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I am reading the proof of the Simplicial Approximation Theorem (2C.1) in Hatcher.

In the first paragraph of the proof, Hatcher says that:

Choose a metric on $K$ that restricts to the standard Euclidean metric on each simplex of $K$. For example, $K$ can be viewed as a subcomplex of a simplex $\Delta ^N$ whose vertices are all the vertices of $K$, and we can restrict a standard metric on $\Delta ^N$ to give a metric on $K$.

Here $K$ is just a finite simplicial complex.

I understand that the second sentence clearly implies the first, but I cannot understand why we can view $K$ as a subcomplex of a simplex $\Delta ^N$. Any help?

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  • $\begingroup$ It has finitely many vertices. $\endgroup$ – Lord Shark the Unknown Dec 4 '19 at 17:22
  • $\begingroup$ @Lord Shark the Unknown Can you give a little bit more explanation? $\endgroup$ – Quadr Dec 4 '19 at 17:24
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The key idea is that in a simplicial complex (unlike in, say, a $\Delta$-complex), each simplex is uniquely determined by its vertices (this is part of the definition of a simplicial complex). So, since $K$ has finitely many vertices, say $N - 1$, consider the simplex $\Delta^n$, and identify the $N - 1$ vertices of $\Delta^N$ with the $N - 1$ vertices of $K$.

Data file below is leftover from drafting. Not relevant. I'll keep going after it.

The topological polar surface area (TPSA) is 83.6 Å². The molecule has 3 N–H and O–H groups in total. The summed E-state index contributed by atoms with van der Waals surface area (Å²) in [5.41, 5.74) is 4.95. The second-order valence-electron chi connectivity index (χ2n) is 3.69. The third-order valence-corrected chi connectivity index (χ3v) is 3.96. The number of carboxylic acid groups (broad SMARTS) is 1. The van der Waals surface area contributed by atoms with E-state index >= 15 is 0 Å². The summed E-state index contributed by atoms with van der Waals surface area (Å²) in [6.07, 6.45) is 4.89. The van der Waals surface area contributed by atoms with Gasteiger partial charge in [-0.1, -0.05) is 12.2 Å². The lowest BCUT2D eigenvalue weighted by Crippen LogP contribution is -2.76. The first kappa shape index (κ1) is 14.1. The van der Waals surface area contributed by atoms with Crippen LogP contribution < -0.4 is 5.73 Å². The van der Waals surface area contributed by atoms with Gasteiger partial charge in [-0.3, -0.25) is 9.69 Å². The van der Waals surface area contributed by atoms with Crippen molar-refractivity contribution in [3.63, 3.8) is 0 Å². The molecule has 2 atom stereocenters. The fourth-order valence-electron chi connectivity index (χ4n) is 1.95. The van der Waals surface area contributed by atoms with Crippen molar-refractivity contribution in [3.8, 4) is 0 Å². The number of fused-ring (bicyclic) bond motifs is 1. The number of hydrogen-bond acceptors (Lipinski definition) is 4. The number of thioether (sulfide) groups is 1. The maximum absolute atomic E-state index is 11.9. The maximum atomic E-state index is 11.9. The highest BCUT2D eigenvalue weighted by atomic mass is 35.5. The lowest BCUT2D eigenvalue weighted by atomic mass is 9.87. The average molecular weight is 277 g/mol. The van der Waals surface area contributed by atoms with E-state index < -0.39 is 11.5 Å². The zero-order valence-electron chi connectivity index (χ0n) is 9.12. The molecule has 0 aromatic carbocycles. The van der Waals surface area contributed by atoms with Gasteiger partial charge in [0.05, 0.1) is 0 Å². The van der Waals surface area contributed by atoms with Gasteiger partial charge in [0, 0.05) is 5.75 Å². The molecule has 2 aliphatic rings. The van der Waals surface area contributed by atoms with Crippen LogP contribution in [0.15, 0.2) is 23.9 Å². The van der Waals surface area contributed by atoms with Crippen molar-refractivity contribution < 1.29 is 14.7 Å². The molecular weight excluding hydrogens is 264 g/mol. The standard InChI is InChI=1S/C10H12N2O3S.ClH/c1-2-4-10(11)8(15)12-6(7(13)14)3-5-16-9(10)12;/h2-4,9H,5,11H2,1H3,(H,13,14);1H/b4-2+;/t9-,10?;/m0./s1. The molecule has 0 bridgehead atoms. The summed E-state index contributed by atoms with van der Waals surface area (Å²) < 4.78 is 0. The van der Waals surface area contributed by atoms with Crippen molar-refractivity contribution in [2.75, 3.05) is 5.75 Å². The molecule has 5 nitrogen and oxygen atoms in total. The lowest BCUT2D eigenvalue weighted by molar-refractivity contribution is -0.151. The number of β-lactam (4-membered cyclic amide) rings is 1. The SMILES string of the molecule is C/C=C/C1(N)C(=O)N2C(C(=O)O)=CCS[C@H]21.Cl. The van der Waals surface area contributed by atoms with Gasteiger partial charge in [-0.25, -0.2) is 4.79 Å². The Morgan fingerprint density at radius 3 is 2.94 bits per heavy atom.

Now let's think about how to identify the $k$-simplices of $K$ with $k$-simplices of $\Delta^N$. For any $k + 1$ vertices in $K$, there might or might not be a $k$-simplex in $K$ with those vertices, but there's at most one $k$-simplex in $K$ with those vertices (since $K$ is a simplicial complex). There is also exactly one $k$-simplex in $\Delta^N$ with those $k + 1$ vertices. So, if $K$ has a $k$-simplex with those vertices, include the $k$-simplex in $\Delta^n$ with these vertices; if it doesn't, don't. Repeating this process and taking all simplices in $\Delta^n$ that correspond to simplices in $K$, we obtain a subcomplex of $\Delta^n$ which is homeomorphic to our original complex $K$.

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